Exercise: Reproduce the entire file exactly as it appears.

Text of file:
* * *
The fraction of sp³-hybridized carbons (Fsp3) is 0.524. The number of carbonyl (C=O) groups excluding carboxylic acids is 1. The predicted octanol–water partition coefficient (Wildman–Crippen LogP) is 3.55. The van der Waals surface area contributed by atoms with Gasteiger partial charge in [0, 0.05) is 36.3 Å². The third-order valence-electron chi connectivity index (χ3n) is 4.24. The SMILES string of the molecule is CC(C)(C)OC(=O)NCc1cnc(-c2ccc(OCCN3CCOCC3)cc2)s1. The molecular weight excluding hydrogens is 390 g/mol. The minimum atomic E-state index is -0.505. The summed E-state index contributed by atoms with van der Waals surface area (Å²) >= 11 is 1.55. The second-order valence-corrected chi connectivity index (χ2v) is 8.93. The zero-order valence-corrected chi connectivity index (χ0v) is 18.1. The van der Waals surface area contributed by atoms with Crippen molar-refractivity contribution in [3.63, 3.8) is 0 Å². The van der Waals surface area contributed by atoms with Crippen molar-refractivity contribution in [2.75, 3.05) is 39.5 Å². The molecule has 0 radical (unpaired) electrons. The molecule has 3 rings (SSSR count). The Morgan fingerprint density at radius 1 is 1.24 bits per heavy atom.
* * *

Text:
The fraction of sp³-hybridized carbons (Fsp3) is 0.524. The number of carbonyl (C=O) groups excluding carboxylic acids is 1. The predicted octanol–water partition coefficient (Wildman–Crippen LogP) is 3.55. The van der Waals surface area contributed by atoms with Gasteiger partial charge in [0, 0.05) is 36.3 Å². The third-order valence-electron chi connectivity index (χ3n) is 4.24. The SMILES string of the molecule is CC(C)(C)OC(=O)NCc1cnc(-c2ccc(OCCN3CCOCC3)cc2)s1. The molecular weight excluding hydrogens is 390 g/mol. The minimum atomic E-state index is -0.505. The summed E-state index contributed by atoms with van der Waals surface area (Å²) >= 11 is 1.55. The second-order valence-corrected chi connectivity index (χ2v) is 8.93. The zero-order valence-corrected chi connectivity index (χ0v) is 18.1. The van der Waals surface area contributed by atoms with Crippen molar-refractivity contribution in [3.63, 3.8) is 0 Å². The van der Waals surface area contributed by atoms with Crippen molar-refractivity contribution in [2.75, 3.05) is 39.5 Å². The molecule has 0 radical (unpaired) electrons. The molecule has 3 rings (SSSR count). The Morgan fingerprint density at radius 1 is 1.24 bits per heavy atom.